Croatian Foreign Minister: “Belgrade Will Not Enter EU until It Gets Rid of Virus of Greater Serbia”

By 8 August 2016

Strong words for Serbia from Croatian Foreign Minister Miro Kovač.

Minister of Foreign and European Affairs Miro Kovač said on Monday that Serbia has still not freed itself of the aggressive virus of Greater Serbia and Yugoslav communist system, adding that, until it does, it will not enter the European Union, reports Jutarnji List on August 8, 2016.

In a post on Facebook, Kovač said that every day there are statements by “those in the Serbian government who in the 1990s were part of the authorities and/or ruling parties at the time when Belgrade launched wars against Slovenia, Croatia, Bosnia and Herzegovina and Kosovo, wars of conquest which Belgrade ultimately lost”.

Instead of finally facing up to its responsibility for starting the wars and for hundreds of thousands of victims, Serbia is intentionally spreading feelings of revenge, inciting the Serbian people against other peoples, preventing the establishment of long-term good-neighbourly cooperation in the European spirit, said Kovač.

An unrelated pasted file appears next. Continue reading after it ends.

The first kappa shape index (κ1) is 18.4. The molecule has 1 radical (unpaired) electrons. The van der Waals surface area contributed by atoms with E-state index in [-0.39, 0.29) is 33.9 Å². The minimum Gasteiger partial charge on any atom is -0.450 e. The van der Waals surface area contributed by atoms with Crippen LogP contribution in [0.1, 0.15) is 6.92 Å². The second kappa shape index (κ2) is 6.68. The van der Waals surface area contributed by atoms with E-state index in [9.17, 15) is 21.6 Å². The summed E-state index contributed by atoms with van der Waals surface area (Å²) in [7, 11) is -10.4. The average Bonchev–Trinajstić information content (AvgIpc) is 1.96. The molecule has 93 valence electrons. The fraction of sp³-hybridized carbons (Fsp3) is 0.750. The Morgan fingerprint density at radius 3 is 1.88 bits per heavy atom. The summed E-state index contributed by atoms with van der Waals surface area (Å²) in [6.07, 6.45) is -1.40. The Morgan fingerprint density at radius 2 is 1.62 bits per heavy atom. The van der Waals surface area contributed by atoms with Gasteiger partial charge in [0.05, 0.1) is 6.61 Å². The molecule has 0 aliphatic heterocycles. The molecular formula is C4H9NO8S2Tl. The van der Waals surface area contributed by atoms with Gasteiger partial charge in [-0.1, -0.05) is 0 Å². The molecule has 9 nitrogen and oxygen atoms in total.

According to Kovač, that was demonstrated by Serbian Prime Minister Aleksandar Vučić who on 4 August in Zemun, during his speech on the occasion of the “Day of Remembrance for the Suffering and Persecution of Serbs”, when during the Operation Storm the Croatian Army and police liberated occupied Croatian territory, called it “the criminal final solution”, and talked about “a lot of poked Serbian eyes”, “a lot of severed Serbian ears and noses”. Kovač said that Vučić’s speech did not mention that the area liberated during the Operation Storm was Croatian national territory, that hundreds of thousands of Croats were previously expelled from there, and that many Croats were killed and tortured.

“Is this rhetoric which leads to the development of good-neighbourly cooperation? Is this rhetoric which Serbia thinks it can use to enter the European Union? Serbia will have no luck with such vocabulary, with such ideology, with such approach”, wrote Kovač. “This way, Serbia will never join the European Union. Serbia will need a lot of help, a lot of painstaking reforms to adopt European values, European rhetoric and European behaviour. And this means that the government representatives in Serbia will have to forever get rid of the aggressive virus of Greater Serbia and the Yugoslav communist system”, concluded Kovač.

This is just the latest in a series of harsh statements and diplomatic notes being exchanged lately between Zagreb and Belgrade. The fact that on 11 September early parliamentary elections will take place in Croatia certainly does provide incentive for Croatian politicians to be less than concilliatory towards Serbia.